As the report states, the startup obtained a license through the Bank of Lithuania and “is leveraging passporting rules to operate in other European countries.” The mentioned “passport rules” are laws permitting the operation of banks that are part of the European free market on the territory of other member states.
In the coming months, Revolut’s users in the United Kingdom, France, Germany, and Poland are expected to get a “true current account and a non-prepaid debit card.” Additionally, users’ deposits will also be covered up to €100,000 (about $113,500) under the European Deposit Insurance Scheme.
About a year ago, the startup also started to support cryptocurrencies. According to a post on the company’s support blog, Revolut currently lets its users “gain exposure to” Bitcoin (BTC), Ethereum (ETH), Litecoin (LTC), Bitcoin Cash (BCH) and Ripple (XRP).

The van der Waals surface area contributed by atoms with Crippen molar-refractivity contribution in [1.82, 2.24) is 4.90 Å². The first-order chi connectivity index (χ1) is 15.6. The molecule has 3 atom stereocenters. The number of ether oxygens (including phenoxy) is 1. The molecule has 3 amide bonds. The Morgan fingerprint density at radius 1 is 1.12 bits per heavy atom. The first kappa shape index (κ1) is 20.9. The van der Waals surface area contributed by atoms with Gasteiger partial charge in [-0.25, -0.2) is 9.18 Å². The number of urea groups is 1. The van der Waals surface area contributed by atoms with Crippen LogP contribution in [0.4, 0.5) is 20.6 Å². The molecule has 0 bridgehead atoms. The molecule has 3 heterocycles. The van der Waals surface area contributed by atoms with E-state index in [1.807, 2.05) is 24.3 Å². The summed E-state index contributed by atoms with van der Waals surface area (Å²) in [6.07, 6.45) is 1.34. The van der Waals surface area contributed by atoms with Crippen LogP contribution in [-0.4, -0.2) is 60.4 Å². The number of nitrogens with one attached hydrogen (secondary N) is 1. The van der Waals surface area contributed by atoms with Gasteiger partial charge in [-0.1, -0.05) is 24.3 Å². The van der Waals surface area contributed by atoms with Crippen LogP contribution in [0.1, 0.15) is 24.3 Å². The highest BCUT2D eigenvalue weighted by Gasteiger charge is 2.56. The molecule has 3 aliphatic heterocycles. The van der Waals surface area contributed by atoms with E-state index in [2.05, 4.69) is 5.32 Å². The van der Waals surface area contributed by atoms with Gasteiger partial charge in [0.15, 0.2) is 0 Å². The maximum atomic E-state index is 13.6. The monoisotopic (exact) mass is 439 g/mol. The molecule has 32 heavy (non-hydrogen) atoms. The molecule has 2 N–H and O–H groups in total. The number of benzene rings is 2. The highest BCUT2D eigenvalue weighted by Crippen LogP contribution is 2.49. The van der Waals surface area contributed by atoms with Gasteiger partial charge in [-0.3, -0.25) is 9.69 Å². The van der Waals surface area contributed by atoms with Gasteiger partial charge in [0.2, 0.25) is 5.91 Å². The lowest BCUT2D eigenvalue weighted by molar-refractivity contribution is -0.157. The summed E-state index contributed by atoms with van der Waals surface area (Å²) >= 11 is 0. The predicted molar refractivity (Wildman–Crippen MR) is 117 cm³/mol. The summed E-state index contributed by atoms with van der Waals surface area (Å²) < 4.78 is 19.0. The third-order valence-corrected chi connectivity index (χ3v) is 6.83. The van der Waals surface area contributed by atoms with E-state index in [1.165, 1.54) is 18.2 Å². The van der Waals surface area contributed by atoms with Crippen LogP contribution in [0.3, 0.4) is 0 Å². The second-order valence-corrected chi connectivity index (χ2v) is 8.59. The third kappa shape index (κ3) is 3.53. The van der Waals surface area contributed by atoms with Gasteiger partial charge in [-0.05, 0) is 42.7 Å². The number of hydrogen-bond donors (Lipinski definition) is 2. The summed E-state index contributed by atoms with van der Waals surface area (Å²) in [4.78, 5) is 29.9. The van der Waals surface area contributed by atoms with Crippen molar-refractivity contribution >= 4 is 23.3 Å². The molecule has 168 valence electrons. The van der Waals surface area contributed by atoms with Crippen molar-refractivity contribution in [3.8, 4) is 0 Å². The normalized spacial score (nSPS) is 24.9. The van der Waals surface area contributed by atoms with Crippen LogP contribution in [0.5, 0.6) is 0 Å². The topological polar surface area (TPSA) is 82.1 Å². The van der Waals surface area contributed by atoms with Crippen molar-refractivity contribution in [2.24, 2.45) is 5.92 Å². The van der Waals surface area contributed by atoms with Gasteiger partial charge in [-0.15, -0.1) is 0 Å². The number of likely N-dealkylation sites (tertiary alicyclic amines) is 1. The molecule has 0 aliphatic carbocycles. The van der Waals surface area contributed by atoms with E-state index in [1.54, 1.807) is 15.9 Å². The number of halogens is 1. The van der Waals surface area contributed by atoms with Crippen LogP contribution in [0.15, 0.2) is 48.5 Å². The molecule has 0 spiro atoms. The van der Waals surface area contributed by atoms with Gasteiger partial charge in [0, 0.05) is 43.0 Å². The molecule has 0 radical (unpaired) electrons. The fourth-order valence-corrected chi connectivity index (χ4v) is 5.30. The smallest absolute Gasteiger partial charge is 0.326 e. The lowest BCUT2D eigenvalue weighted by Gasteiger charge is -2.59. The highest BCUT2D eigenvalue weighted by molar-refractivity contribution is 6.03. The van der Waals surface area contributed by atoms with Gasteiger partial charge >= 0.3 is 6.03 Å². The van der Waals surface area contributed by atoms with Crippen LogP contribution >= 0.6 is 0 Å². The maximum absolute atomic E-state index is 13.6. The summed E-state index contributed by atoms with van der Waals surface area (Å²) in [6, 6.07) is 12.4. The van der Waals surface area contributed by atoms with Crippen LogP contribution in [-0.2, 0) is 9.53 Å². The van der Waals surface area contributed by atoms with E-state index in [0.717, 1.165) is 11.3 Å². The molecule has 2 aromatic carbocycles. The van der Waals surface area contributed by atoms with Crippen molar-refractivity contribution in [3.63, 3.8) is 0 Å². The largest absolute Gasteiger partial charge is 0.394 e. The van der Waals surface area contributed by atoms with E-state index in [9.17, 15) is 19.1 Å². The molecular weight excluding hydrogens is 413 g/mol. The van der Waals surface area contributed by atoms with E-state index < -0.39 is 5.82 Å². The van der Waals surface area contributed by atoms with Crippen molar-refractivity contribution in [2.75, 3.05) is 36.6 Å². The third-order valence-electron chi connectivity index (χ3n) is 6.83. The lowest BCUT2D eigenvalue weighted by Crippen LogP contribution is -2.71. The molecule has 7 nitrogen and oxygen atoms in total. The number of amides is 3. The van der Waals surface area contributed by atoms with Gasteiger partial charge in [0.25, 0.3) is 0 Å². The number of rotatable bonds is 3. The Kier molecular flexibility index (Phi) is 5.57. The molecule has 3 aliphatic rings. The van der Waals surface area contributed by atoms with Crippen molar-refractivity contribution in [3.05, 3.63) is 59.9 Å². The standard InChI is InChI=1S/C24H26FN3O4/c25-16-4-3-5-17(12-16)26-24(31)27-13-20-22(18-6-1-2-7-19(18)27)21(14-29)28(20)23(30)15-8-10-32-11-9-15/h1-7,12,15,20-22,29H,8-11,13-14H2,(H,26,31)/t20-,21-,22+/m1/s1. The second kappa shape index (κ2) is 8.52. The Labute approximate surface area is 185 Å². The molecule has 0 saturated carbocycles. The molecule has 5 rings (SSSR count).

TechCrunch also reports today that “eventually, the startup expects to be able to offer overdrafts and loans.” According to data contained in the article, Revolut’s user base generates $4 billion in transaction volume per month, and that there are 8,000 to 10,000 new accounts opened per day.
As Cointelegraph reported, after its funding round in April, Revolut became a so-called “unicorn,” at the time valued at $1.7 billion.
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